Actually I have, quite a few…. there was this young colleague who went to Berlin, he worked on in Ogilvy Berlin, his personal illustrations, and observations are very good. There was this colleague I last worked with, she was a co-Creative Manager and now she is ACD – her work is excellent – she can run an agency all by herself! I mean I can go on and on, so many colleagues, so many juniors, such good potential….If start naming names, I don’t know how to stop. There was a fresh grad, who was handling huge campaigns on his own, and was hired by a rival company on thrice his hen salary, and he is very very sound in his design aesthetics, and the art director who groomed him… I mean, there is a lot of talent waiting to be groomed. Given the right circumstances, these people will go far and do great projects!
10. In terms of art design and creativity, what are Pakistan’s biggest opportunities and threats?
Pakistan is an emotionally driven country, logic, rationality and natural order of law is far behind in priorities. It is also the best time to use that raw energy coming out of those emotions and channeling them to positive platforms.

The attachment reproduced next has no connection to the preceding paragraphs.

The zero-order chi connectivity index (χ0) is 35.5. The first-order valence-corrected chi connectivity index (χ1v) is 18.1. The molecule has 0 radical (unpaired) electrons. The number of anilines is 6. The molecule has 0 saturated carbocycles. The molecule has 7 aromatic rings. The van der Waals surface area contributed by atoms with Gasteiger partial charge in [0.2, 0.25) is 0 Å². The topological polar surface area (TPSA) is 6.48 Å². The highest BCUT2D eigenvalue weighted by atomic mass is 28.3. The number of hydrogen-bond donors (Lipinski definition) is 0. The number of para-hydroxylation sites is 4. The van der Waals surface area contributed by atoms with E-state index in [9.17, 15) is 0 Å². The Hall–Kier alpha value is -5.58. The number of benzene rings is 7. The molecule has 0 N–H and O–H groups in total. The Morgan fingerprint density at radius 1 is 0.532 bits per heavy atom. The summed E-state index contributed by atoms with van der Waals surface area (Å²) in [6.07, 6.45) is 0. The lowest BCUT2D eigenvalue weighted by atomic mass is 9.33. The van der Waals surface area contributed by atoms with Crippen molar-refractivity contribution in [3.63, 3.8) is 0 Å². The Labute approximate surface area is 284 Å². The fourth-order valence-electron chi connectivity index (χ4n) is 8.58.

What may and may not have been a big change by the people finally voicing opinions shows the source of inspiration. Shows how much there is to be said….it may be a small majority, right or wrong – at least a certain percentage has started to express what they feel.
In my opinion everyone should start expressing, their anger, their hopes – but on platforms that enable productivity and positivity.
Anger may give birth to very powerful and emotional designs, hope may pen new manifestoes for a change desired. These can lead to NGOS, workshops, Social Projects, amazing creative breakthroughs with social functions.
You feel your poor are uninformed, inform them with art and design- involve their children in free workshops….show them by demonstrating what change is. Change their perspectives through creative power given to us.
Bringing the west in your home does not advance the progress, neither does copying the west – improvising YES. Use their standards, invent your own methods.
I want to learn and experience here how ‘original’ and amazing campaigns are made here. Here they have their own standards. Here new campaigns take birth. They see a problem in their own country – they use the opportunity to utilize local knowledge to solve it, understanding their own resources and means to fix it.